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A colonial past

Last updated: 29 October, 2011
Stuart Forster 17:11 IST

Summer Retreat

Munnar in Kerala has long been a popular travel destination within India. Gradually though, the town, which nestles in the verdant Kanan Devan Hills at an altitude of 1,520 metres above sea level, is winning international renown.

Of course, Indian newly weds have long been heading up to Munnar, to enjoy a quiet time of togetherness at the outset of married life.

The temperate climate and undulating countryside is regarded as the perfect setting for romantic walks through tea plantations, and the cool evening air provides the perfect excuse to snuggle together and share warmth.

Over recent years, foreign tourists have been learning of its attractions too, and increasingly, are drawn to Munnar to enjoy the walking and to take opportunities to experience a luxury break.

It is interesting that Munnar is being “rediscovered” by Western tourists given that the town, as we know it today, was founded in the 19th century by Scottish tea planters. The planters, of course, managed the hard work of clearing the forest and planting tea bushes on the nutrient-rich virgin land. It used to be said that the greenery of the Western Ghats and the region’s temperate climate reminded the British planters of their distant homeland. In time, Munnar became a summer retreat; a hill-station that officials and their families would visit to escape the soaring summer temperatures.

It’s possible to learn about the challenges that faced those pioneering planters and their teams in the Tata Tea Museum, located in the Nallathanni Tea Estate. The museum is open to visitors seven days a week and provides some fascinating insights into the history of tea production in the Kanan Devan Hills. Planting on the Western Ghats was back- breaking work. The artefacts displayed include old photographs and parts from machines that once worked in tea factories.

At this time of year the morning air around Munnar remains cool until the sun is well over the horizon. As the dew evaporates, the country air smells fresh. Around the tea plantations the delicious aroma of light, fresh tea tantalises the nose of visitors. The beautiful, lush scenery and sense of being out in nature is an invitation that walkers should not pass up.

No matter whether you’re a holidaymaker from Birmingham or a weekender from Bangalore, one of the best experiences possible around Munnar is taking a guided trek. Don’t forget to pack a pullover; the Idukki District can be chilly early on and it is worth being prepared, as, despite the seductive landscapes, the weather can quickly turn nasty up on the high ground.
A number of companies offer guided trekking around Munnar. Many advertise on the internet and it might be worth visiting others when you get into town, to see what they have to offer.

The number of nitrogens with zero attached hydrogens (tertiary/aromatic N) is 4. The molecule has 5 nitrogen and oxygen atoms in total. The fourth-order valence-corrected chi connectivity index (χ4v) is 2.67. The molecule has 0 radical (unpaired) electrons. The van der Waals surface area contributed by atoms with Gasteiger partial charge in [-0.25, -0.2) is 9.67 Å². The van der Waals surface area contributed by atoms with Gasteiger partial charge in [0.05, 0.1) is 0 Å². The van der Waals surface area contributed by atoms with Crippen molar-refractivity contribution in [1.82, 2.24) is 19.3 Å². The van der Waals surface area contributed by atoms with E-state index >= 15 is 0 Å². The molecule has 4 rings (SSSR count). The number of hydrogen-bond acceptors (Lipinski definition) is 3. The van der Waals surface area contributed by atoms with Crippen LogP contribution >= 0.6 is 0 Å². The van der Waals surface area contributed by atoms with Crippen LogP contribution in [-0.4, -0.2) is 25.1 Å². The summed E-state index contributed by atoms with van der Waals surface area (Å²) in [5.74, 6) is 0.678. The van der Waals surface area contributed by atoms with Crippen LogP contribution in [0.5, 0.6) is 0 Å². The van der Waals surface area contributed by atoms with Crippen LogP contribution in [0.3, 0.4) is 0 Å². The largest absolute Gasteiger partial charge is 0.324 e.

Experienced trekkers — people who have headed along the trails of the Himalayas — might find that the use of the term ‘trekking’ is a little generous. Some of the so-called treks cover just a few kilometres and last no more than a couple of hours so walking or rambling might be a more appropriate term. The guides, though, are first class. The best of the local guides are knowledgeable about the local flora and fauna and have a wealth of information that they are more than happy to share.

“It was great when our guide told us that Munnar got its name because it is located at the point the Kundala, Muthirappuzha and Nallathanni rivers come together, and in Malayam munu means ‘three’ and aaru translates as ‘river’,” says tourist Barry Vincent.

The guides tailor their treks to the fitness levels and interests of their clients, so city dwellers and office workers need not worry too much. The hills around Munnar are steep and undulating in places and good footwear is worthwhile. The local tea pluckers, though, work on the hillsides and seem forever surefooted, despite the huge, leaf-filled baskets on their backs. Carrying a small day throughout the walk, holding just a picnic and a bottle of water, seems easy in comparison, even at an altitude of 2,400 mts, in the Kolukumulai Estate, which is India’s highest tea plantation.

It is easy to spend three or four days based in Munnar as it offers access to the spectacular Eravikulam National Park, which is just 15 km distant, and one of the best places to see the endangered Nilgiri tahr (Nilgiritragus hylocrius). The tahr has even been spotted on the slopes of Anamundi, the 2,695 mt-high mountain, which dominates the landscape of this region. Mattupatty Lake is also a popular day trip. Photo Point is the most popular place to pause and photograph Muttupatty’s expansive waters.

After an exhilarating day of sightseeing and walking in the fresh air of the Kanan Devan Hills, most people have no problem in dropping off to sleep. Given the sense of well-being that a break in Munnar can engender, it seems somehow surprising that it has taken so long for the world to wake up to the attractions of this corner of Western Ghats.

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